Whether you’re job searching, updating a CV, reviewing your career options, wish to be more engaged in your current role, or trying to better understand what type of work and environment you will thrive in, it’s really important to understand your strengths.
It’s worth considering the difference between SKILLS and STRENGTHS.
A Skill is something you are good at doing and are successful in using. However, some skills we have learnt to be good at (learned behaviour), but that doesn’t mean we love doing it!
A Strength is something you are good at doing (a skill), enjoy using and feel energised by. You may feel fulfilled when you use it, like the ‘real you’ and that you could use it constantly without becoming tired
- Write down whatever comes to mind – however small or unimportant it might seem.
- Aim for 3 strengths or responses to each question.
- Know that repeating answers are good – this highlights important strengths and themes!
- If your answer is not a strength ask, “What strength could lie underneath this?” or “What qualities helped me achieve this?”
- Wrap-up by looking for common themes and patterns; review your answers and circle re-occurring strengths and themes.
- Then write out what you consider to be the Top 10 Strengths on a separate piece of paper. Refer to this list often!
Getting Started – Make a list for each question:
- What are 3 strengths you can think of right away?
- What are you proud of in your life? What do you like about yourself?
- What do you do better than others?
- What do you enjoy or love doing? (we usually enjoy what we’re good at)
- What small things do you do that you find extremely satisfying? What strengths could this point to? (eg. organizing paperwork, helping people feel welcome, remembering to buy cards/gifts)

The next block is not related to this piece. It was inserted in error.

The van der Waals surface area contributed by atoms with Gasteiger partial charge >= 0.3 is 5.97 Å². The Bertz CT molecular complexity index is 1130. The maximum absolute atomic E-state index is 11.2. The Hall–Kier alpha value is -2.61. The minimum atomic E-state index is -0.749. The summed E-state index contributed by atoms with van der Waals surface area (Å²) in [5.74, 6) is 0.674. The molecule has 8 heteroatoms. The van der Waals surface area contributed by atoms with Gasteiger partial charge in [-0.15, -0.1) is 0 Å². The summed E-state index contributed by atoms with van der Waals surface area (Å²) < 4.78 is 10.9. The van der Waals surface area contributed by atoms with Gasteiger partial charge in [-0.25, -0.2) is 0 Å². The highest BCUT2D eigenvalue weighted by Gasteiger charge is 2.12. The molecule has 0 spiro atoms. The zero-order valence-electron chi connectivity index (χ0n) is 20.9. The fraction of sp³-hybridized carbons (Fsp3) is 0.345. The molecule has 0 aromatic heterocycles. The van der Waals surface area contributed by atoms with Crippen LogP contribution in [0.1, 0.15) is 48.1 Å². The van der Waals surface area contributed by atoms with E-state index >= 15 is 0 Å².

What Others Think – Consider how you are seen by others:
- What do you get complimented on? What could be the strengths that lie underneath?
- What would your partner or favourite person in the world say are your Top 3 strengths?
- What would your family say your strengths are? To go deeper, consider each family member in turn.
- What do your friends admire in you? What do you get asked to help with?
- What would your co-workers say are your strong points?
Times You Have Been at Your Best – What lies underneath your success?
- What were your favourite subjects or classes at school? Why? What did you bring to the class?
- When have you felt most energised? What were you doing?
- What have you created and brought into the world? (from childhood to now, anything you’re proud of)
- Consider your various achievements (big & small): What personal traits would you give the credit to?
- What would not be like it is, had you not been part of it? What value did you add? (eg. volunteer or work projects)
Finding the Best in the Worst – What gifts are underneath those tough times?
- Think about when you have stood out and felt uncomfortable: What strengths have you learned to hide?
- Thinking about the worst experiences you have had: What strengths or abilities shine through?
- What challenges have you overcome? What strengths helped you along the way?
- What have you been told “not to be big-headed about”? (this could point to strengths and talents)
- When do you do the opposite of everyone else? What strengths could lie underneath this?
The Unusual and Unexplored – Yearnings, Admiration & More!
- What do you yearn to do? (this suggests possible strengths or talents)
- When have you been criticised for something that is really a strength? (think a parent criticising you for “too much energy/enthusiasm”, teachers criticising you for your “curiosity”)
- What are your unusual or unexpected talents? What does not ‘fit’ or get used in your life?
- What is the strength you have been avoiding?
- What do you admire most in others? Now, where do you already do this in your life?
I hope this activity has given you more clarity about your strengths and how you might want to apply them in your professional life.